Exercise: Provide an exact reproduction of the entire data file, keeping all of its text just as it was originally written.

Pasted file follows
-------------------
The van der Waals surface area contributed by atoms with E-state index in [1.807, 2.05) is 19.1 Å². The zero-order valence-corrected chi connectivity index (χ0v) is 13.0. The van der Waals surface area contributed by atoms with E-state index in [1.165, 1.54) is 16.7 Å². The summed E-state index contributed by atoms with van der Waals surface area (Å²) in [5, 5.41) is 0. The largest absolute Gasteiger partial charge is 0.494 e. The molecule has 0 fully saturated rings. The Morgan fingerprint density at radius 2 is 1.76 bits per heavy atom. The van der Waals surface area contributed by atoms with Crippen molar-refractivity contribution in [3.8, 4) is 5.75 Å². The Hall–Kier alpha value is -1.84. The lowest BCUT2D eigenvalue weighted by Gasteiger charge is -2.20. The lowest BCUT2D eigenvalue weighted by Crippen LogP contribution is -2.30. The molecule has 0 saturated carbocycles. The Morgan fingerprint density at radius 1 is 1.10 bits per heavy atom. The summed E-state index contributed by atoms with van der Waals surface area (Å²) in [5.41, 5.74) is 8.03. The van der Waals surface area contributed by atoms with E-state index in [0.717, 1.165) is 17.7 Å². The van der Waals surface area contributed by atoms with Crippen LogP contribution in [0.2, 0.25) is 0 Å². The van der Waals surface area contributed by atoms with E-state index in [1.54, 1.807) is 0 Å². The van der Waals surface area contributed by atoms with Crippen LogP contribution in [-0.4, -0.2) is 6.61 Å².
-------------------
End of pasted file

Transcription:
The van der Waals surface area contributed by atoms with E-state index in [1.807, 2.05) is 19.1 Å². The zero-order valence-corrected chi connectivity index (χ0v) is 13.0. The van der Waals surface area contributed by atoms with E-state index in [1.165, 1.54) is 16.7 Å². The summed E-state index contributed by atoms with van der Waals surface area (Å²) in [5, 5.41) is 0. The largest absolute Gasteiger partial charge is 0.494 e. The molecule has 0 fully saturated rings. The Morgan fingerprint density at radius 2 is 1.76 bits per heavy atom. The van der Waals surface area contributed by atoms with Crippen molar-refractivity contribution in [3.8, 4) is 5.75 Å². The Hall–Kier alpha value is -1.84. The lowest BCUT2D eigenvalue weighted by Gasteiger charge is -2.20. The lowest BCUT2D eigenvalue weighted by Crippen LogP contribution is -2.30. The molecule has 0 saturated carbocycles. The Morgan fingerprint density at radius 1 is 1.10 bits per heavy atom. The summed E-state index contributed by atoms with van der Waals surface area (Å²) in [5.41, 5.74) is 8.03. The van der Waals surface area contributed by atoms with E-state index in [0.717, 1.165) is 17.7 Å². The van der Waals surface area contributed by atoms with Crippen LogP contribution in [0.2, 0.25) is 0 Å². The van der Waals surface area contributed by atoms with E-state index in [1.54, 1.807) is 0 Å². The van der Waals surface area contributed by atoms with Crippen LogP contribution in [-0.4, -0.2) is 6.61 Å².